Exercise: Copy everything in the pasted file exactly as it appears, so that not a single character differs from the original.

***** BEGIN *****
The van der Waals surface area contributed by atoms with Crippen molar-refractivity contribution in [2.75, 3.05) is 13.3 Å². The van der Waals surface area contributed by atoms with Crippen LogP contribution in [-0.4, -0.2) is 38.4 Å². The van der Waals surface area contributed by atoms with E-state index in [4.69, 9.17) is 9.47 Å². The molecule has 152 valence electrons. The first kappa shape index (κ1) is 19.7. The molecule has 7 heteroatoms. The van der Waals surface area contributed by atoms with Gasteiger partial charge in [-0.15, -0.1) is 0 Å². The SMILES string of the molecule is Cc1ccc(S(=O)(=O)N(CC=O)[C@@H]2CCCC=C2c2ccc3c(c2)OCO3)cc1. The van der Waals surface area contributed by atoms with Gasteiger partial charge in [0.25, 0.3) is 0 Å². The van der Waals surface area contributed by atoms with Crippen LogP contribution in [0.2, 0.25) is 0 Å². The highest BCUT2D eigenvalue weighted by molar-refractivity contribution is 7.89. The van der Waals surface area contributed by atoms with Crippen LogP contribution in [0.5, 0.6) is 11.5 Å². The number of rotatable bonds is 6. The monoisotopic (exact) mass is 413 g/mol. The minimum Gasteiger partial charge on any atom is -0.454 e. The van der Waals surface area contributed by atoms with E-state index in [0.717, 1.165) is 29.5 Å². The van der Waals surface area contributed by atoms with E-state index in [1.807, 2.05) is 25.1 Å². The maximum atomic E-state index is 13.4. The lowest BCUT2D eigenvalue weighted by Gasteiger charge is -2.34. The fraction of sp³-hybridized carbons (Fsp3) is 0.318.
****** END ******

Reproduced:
The van der Waals surface area contributed by atoms with Crippen molar-refractivity contribution in [2.75, 3.05) is 13.3 Å². The van der Waals surface area contributed by atoms with Crippen LogP contribution in [-0.4, -0.2) is 38.4 Å². The van der Waals surface area contributed by atoms with E-state index in [4.69, 9.17) is 9.47 Å². The molecule has 152 valence electrons. The first kappa shape index (κ1) is 19.7. The molecule has 7 heteroatoms. The van der Waals surface area contributed by atoms with Gasteiger partial charge in [-0.15, -0.1) is 0 Å². The SMILES string of the molecule is Cc1ccc(S(=O)(=O)N(CC=O)[C@@H]2CCCC=C2c2ccc3c(c2)OCO3)cc1. The van der Waals surface area contributed by atoms with Gasteiger partial charge in [0.25, 0.3) is 0 Å². The van der Waals surface area contributed by atoms with Crippen LogP contribution in [0.2, 0.25) is 0 Å². The highest BCUT2D eigenvalue weighted by molar-refractivity contribution is 7.89. The van der Waals surface area contributed by atoms with Crippen LogP contribution in [0.5, 0.6) is 11.5 Å². The number of rotatable bonds is 6. The monoisotopic (exact) mass is 413 g/mol. The minimum Gasteiger partial charge on any atom is -0.454 e. The van der Waals surface area contributed by atoms with E-state index in [0.717, 1.165) is 29.5 Å². The van der Waals surface area contributed by atoms with E-state index in [1.807, 2.05) is 25.1 Å². The maximum atomic E-state index is 13.4. The lowest BCUT2D eigenvalue weighted by Gasteiger charge is -2.34. The fraction of sp³-hybridized carbons (Fsp3) is 0.318.